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C. Eugene Emery Jr.
By C. Eugene Emery Jr. December 20, 2015

Raimondo budget request for scholarships may not include all students

With the cost of college becoming increasingly expensive, Gina Raimondo's campaign for governor included a pledge to make sure no Rhode Island child is excluded from a college education or post-secondary education training.

In a position paper where she spoke of the need to "Improve our statewide scholarship fund," Raimondo said,  "Every single Rhode Islander must have a chance to develop relevant job skills. No Rhode Islander should be left without the ability to support himself or herself in an increasingly competitive job market, and we need every Rhode Islander's contributions to build our new high-growth, high-wage economy.

"As governor," Raimondo pledged, "I will create a statewide scholarship fund that will guarantee that every high school graduate with demonstrated financial need can pursue at least two years of education or training beyond high school that puts them on a path to a career, or to a four-year college."

The executive summary for her proposed budget calls for changing and reinvigorating the scholarship program to the tune of spending $10.1 million versus the $8 million being spent in the current fiscal year. It will be a "last dollar" scholarship program, which means it will fill any gap. As Raimondo spokeswoman Marie Aberger explained in an email, "If tuition, fees, and books are $7,000 and [the] student qualifies for a $5,000 Pell Grant, the last dollar scholarship could cover that $2,000 difference to make higher education attainable. (This will be targeted to students who have a demonstrated financial need.)"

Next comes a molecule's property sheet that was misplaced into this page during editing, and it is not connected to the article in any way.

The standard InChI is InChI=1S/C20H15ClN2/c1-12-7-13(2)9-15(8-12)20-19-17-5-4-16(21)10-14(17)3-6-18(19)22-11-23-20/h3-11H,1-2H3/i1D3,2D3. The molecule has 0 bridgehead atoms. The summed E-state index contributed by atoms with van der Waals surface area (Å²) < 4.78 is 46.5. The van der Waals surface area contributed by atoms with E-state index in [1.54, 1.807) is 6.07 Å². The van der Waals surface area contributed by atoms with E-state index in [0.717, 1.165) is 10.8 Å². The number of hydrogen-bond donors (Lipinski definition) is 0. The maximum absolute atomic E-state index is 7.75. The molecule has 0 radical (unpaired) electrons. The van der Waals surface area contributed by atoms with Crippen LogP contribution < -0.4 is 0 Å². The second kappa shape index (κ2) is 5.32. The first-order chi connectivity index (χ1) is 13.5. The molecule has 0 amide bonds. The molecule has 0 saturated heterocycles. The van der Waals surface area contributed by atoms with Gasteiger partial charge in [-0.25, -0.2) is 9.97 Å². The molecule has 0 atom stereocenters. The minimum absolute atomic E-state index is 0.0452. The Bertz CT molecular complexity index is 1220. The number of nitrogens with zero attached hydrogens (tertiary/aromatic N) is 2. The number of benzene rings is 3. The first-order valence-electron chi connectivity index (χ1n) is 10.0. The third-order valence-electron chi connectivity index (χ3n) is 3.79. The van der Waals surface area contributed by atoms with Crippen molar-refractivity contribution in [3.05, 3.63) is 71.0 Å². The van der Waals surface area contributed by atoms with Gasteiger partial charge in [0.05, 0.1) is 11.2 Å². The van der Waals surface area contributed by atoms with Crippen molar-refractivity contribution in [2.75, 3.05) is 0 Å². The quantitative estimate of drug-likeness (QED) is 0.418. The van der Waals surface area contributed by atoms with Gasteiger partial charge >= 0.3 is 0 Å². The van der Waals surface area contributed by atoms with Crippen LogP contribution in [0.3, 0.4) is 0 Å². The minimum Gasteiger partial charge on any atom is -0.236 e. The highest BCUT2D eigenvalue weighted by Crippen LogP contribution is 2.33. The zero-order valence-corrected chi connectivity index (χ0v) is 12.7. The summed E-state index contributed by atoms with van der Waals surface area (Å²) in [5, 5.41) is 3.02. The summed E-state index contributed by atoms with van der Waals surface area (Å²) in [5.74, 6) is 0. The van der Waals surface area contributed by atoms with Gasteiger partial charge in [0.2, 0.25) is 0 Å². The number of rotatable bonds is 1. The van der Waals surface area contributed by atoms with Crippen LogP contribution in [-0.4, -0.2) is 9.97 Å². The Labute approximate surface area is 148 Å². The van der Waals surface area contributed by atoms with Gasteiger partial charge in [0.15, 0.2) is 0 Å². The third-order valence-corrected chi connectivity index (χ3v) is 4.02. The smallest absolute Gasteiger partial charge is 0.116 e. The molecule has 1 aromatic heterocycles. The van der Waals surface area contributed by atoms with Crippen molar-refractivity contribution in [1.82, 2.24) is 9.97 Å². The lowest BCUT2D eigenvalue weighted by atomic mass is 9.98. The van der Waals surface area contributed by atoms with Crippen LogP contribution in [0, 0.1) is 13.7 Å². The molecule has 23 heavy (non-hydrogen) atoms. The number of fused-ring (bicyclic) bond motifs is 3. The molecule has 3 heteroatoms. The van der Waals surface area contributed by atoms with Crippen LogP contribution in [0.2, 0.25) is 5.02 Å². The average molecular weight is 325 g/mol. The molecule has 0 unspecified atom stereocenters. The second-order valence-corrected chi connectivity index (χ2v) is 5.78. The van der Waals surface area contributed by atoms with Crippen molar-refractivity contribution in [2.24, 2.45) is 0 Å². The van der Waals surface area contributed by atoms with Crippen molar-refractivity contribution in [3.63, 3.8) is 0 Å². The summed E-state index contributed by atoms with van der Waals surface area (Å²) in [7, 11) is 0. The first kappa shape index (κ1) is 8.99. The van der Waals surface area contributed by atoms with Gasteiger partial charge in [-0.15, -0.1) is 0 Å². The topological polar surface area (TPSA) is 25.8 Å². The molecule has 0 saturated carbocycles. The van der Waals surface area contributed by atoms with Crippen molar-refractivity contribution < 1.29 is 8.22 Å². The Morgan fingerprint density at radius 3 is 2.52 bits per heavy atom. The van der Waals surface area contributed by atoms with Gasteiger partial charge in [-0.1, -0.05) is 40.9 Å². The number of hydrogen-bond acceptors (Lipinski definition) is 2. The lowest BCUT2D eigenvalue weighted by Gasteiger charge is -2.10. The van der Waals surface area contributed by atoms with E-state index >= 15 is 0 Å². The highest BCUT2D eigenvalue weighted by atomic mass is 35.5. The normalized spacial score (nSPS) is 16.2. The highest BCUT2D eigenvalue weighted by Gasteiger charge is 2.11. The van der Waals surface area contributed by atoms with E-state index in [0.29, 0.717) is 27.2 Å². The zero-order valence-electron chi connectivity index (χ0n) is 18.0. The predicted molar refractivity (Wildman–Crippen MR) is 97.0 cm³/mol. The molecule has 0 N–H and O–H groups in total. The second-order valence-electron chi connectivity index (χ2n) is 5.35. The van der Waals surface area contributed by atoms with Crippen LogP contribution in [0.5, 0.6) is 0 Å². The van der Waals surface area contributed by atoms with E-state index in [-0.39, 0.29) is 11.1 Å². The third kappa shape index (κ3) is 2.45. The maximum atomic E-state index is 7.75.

In the current fiscal year, Aberger said, the state "awarded 18,000 grants ranging from $400-$500 to students from Rhode Island attending any public or private university, totaling $8 million. The Governor's proposal would change this to focus on filling that unmet need ("last dollar") so that these scholarships can truly be the difference between a student being able to afford higher education or not – rather than sprinkling smaller sums on a first come, first serve basis."

There are a few caveats.

The money will only be used at the University of Rhode Island, Rhode Island College and the Community College of Rhode Island.

More important, the governor's budget specifies that the investment will be "in students with proven academic performance but for whom higher education might be otherwise unattainable."

Aberger said the academic performance requirement "refers to a student qualifying for higher education – CCRI is one example. More detailed specifics about the scholarships will be set forth in regulations by the Commissioner of Postsecondary Education and the Board of Education. Some scholarships under the program may require students to maintain a certain GPA as deemed by the institution."

One could argue that it's more fiscally prudent to restrict the scholarships to the better students,  but that's not a qualification that Raimondo made during her campaign. She pledged to create a scholarship program for "every high school graduate with [a] demonstrated financial need," not just those with a "proven academic performance."

This is an important distinction. So if the plan is approved, her promise may end up being rated as a Compromise or a Promise Broken. But for now, it's just a budget proposal so we rate this promise In The Works.

In December we revisited this promise and found that thousands of scholarships have been awarded through a bigger state scholarship fund.

We now rate this a Promise Kept.

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